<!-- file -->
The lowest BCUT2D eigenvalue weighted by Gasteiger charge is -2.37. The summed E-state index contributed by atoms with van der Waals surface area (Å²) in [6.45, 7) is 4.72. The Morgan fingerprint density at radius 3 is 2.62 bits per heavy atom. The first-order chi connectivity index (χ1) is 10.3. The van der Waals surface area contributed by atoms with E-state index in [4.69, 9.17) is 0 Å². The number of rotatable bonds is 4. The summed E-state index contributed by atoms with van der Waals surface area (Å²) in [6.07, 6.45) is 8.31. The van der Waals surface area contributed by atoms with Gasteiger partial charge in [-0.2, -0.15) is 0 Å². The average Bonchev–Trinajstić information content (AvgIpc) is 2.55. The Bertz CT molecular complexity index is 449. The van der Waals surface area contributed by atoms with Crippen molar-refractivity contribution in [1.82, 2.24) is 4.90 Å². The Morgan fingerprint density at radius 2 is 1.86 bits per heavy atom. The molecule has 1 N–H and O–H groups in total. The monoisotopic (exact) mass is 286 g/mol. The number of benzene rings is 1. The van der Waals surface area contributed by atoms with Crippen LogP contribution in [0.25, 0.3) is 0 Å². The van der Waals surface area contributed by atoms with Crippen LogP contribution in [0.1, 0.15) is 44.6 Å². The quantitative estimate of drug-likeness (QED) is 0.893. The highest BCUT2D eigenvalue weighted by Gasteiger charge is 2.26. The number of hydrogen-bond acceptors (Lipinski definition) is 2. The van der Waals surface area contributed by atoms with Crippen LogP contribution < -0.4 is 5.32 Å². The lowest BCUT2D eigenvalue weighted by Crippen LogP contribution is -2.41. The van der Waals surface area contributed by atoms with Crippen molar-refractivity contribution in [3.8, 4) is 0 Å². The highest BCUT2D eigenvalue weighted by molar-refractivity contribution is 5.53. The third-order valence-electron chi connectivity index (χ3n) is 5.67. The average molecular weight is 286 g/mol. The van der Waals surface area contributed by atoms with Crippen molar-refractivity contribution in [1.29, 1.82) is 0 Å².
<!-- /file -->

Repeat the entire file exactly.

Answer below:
The lowest BCUT2D eigenvalue weighted by Gasteiger charge is -2.37. The summed E-state index contributed by atoms with van der Waals surface area (Å²) in [6.45, 7) is 4.72. The Morgan fingerprint density at radius 3 is 2.62 bits per heavy atom. The first-order chi connectivity index (χ1) is 10.3. The van der Waals surface area contributed by atoms with E-state index in [4.69, 9.17) is 0 Å². The number of rotatable bonds is 4. The summed E-state index contributed by atoms with van der Waals surface area (Å²) in [6.07, 6.45) is 8.31. The van der Waals surface area contributed by atoms with Gasteiger partial charge in [-0.2, -0.15) is 0 Å². The average Bonchev–Trinajstić information content (AvgIpc) is 2.55. The Bertz CT molecular complexity index is 449. The van der Waals surface area contributed by atoms with Crippen molar-refractivity contribution in [1.82, 2.24) is 4.90 Å². The Morgan fingerprint density at radius 2 is 1.86 bits per heavy atom. The molecule has 1 N–H and O–H groups in total. The monoisotopic (exact) mass is 286 g/mol. The number of benzene rings is 1. The van der Waals surface area contributed by atoms with Crippen LogP contribution in [0.25, 0.3) is 0 Å². The van der Waals surface area contributed by atoms with Crippen LogP contribution in [0.1, 0.15) is 44.6 Å². The quantitative estimate of drug-likeness (QED) is 0.893. The highest BCUT2D eigenvalue weighted by Gasteiger charge is 2.26. The number of hydrogen-bond acceptors (Lipinski definition) is 2. The van der Waals surface area contributed by atoms with Crippen LogP contribution < -0.4 is 5.32 Å². The lowest BCUT2D eigenvalue weighted by Crippen LogP contribution is -2.41. The van der Waals surface area contributed by atoms with Crippen molar-refractivity contribution in [3.8, 4) is 0 Å². The highest BCUT2D eigenvalue weighted by molar-refractivity contribution is 5.53. The third-order valence-electron chi connectivity index (χ3n) is 5.67. The average molecular weight is 286 g/mol. The van der Waals surface area contributed by atoms with Crippen molar-refractivity contribution in [1.29, 1.82) is 0 Å².